Northeast annual average temperature has increased by 2Â°F since 1970, with winter temperatures rising twice this much. Warming has resulted in many other climate-related changes including more frequent very hot days, a longer growing season, an increase in heavy downpours, less winter precipitation falling as snow and more as rain, reduced snowpack, earlier break-up of winter ice on lakes and rivers, earlier spring snowmelt resulting in earlier peak river flows, rising sea surface temperatures, and rising sea level. These trends are projected to continue, with more dramatic changes under higher emissions scenarios compared to lower emissions scenarios. Some of the extensive climate-related changes projected for the region could significantly alter the regionâ€™s economy, landscape, character, and quality of life.
A note on the emissions scenarios
None of the emissions scenarios used in this report assume any policies specifically designed to address climate change. All, including the lower emissions scenario, assume increases in heat-trapping gas emissions for at least the next few decades, though at different rates.
Extreme heat and declining air quality are likely to pose increasing problems for human health, especially in urban areas.
By late this century under higher emissions scenarios, hot summer conditions would arrive three weeks earlier and last three weeks longer into fall. Cities that currently experience just a few days above 100Â°F each summer would average 20 such days per summer. Cities like Hartford and Philadelphia would average nearly 30 days over 100Â°F per summer. In addition, cities that now experience air quality problems would see those problems worsen with rising temperatures, if no additional controls were placed on ozone-causing pollutants.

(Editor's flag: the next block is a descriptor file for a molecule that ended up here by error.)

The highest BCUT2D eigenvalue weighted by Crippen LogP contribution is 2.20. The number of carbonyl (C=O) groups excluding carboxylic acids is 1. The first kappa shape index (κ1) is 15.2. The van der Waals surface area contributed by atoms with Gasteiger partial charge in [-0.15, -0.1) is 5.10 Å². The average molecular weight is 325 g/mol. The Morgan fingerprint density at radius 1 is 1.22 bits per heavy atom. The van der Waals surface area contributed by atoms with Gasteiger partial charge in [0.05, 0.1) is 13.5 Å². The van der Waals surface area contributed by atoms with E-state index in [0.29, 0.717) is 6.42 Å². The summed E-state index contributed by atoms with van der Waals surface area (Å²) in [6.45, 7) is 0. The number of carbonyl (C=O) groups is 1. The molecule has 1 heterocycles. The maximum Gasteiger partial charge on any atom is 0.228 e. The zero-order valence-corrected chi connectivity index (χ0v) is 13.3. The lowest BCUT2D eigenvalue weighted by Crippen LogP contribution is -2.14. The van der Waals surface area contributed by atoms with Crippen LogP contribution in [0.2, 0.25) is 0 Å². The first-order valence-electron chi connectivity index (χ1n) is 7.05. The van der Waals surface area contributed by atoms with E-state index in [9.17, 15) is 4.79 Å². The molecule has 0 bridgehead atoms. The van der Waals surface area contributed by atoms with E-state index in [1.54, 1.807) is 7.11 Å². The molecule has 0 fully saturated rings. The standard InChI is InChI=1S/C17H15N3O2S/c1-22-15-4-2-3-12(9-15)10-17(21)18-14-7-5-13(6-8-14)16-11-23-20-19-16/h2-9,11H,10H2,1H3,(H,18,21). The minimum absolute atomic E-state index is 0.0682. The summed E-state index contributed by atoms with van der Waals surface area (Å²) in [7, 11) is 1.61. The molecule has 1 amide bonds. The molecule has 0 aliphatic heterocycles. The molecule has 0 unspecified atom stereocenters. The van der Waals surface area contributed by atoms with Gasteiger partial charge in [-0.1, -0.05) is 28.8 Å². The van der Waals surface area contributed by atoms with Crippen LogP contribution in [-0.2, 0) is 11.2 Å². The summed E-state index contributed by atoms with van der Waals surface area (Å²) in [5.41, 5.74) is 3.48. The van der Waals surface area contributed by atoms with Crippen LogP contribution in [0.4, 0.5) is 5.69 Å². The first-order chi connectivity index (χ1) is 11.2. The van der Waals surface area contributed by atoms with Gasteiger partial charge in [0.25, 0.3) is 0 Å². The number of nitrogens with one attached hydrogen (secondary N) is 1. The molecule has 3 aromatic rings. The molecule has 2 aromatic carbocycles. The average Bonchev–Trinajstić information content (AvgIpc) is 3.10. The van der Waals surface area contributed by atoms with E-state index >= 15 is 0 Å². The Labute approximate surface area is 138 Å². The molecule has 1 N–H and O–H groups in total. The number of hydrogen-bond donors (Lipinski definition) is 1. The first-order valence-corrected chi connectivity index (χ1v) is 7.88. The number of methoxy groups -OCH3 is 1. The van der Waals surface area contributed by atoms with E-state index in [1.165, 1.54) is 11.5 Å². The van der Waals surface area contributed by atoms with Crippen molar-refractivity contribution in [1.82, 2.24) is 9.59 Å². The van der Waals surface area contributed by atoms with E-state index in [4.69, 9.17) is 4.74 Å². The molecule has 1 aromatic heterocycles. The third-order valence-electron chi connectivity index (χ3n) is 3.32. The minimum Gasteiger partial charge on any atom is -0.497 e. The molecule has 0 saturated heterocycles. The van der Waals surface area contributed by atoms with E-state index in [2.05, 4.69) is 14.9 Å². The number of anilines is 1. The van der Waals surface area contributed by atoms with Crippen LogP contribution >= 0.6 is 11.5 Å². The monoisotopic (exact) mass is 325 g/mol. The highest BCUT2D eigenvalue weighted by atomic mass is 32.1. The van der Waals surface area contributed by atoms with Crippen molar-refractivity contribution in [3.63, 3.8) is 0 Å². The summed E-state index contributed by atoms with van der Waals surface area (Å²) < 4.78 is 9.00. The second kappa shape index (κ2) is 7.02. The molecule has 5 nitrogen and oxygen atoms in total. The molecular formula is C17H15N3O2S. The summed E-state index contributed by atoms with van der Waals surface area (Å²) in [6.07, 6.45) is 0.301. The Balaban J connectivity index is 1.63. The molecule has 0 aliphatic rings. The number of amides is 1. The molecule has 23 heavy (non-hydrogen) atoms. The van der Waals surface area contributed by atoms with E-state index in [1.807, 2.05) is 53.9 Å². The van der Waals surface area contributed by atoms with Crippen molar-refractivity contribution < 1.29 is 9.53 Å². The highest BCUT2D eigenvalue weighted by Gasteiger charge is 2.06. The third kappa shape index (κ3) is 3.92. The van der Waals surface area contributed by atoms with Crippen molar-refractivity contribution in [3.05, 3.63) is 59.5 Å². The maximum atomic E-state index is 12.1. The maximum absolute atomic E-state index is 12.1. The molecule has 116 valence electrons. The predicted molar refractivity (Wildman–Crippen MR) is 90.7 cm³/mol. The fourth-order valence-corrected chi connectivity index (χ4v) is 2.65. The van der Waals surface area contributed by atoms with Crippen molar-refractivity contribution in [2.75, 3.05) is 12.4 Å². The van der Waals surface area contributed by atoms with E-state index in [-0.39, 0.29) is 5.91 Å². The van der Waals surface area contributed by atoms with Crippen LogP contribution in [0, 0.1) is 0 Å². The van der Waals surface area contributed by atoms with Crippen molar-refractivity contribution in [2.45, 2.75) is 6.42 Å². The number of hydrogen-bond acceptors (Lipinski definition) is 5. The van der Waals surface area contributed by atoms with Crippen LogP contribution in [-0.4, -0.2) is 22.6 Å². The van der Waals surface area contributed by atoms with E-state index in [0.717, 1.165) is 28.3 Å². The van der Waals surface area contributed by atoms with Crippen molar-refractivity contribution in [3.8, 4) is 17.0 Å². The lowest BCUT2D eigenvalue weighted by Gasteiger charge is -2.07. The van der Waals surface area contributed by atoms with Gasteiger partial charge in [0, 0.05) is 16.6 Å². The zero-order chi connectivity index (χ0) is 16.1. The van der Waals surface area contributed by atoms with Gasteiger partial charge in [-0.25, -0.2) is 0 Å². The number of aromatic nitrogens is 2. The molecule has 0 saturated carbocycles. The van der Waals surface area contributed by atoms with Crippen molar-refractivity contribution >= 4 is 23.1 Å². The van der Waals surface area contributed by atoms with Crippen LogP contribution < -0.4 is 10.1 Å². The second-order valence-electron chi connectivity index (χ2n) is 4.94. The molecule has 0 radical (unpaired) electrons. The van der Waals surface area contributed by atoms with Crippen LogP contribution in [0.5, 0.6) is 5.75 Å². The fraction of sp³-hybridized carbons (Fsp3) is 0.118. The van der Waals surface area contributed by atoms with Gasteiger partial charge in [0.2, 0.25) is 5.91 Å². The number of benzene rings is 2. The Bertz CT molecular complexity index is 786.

Agricultural production, including dairy, fruit, and maple syrup, are likely to be adversely affected as favorable climates shift.
Large portions of the Northeast are likely to become unsuitable for growing popular varieties of apples, blueberries, and cranberries under higher emissions scenarios. The climate conditions suitable for maple/beech/birch forests are projected to shift dramatically northward, eventually leaving only a small portion of the Northeast with a maple sugar business and the colorful fall foliage that is part of the regionâ€™s iconic character.
Severe flooding due to sea-level rise and heavy downpours is likely to occur more frequently.
The densely populated coasts of the Northeast face substantial increases in the extent and frequency of storm surge, coastal flooding, erosion, property damage, and loss of wetlands. New York state alone has more than $2.3 trillion in insured coastal property. Much of this coastline is exceptionally vulnerable to sea-level rise and related impacts.
Ski Areas at Risk
under Higher Emissions Scenarioâ€
The projected reduction in snow cover will adversely affect winter recreation and the industries that rely upon it.
The length of the winter snow season would be cut in half across northern New York, Vermont, New Hampshire, and Maine, and reduced to just a week or two in southern parts of the region by late this century under a higher emissions scenario. Winter snow and ice sports, which contribute $7.6 billion annually to the regionâ€™s economy, will be particularly affected by warming.
The center of lobster fisheries is projected to continue its northward shift and the cod fishery on Georges Bank is likely to be diminished.
Lobster catches in the southern part of the region have declined dramatically
in the past decade, associated with a temperature-sensitive bacterial
shell disease. Analyses also suggest that lobster survival and
settlement in northern regions of the Gulf of Maine could increase
under warmer conditions. Cod populations, also subject to overfishing
and other stresses, are likely to be adversely affected as temperatures
continue to rise.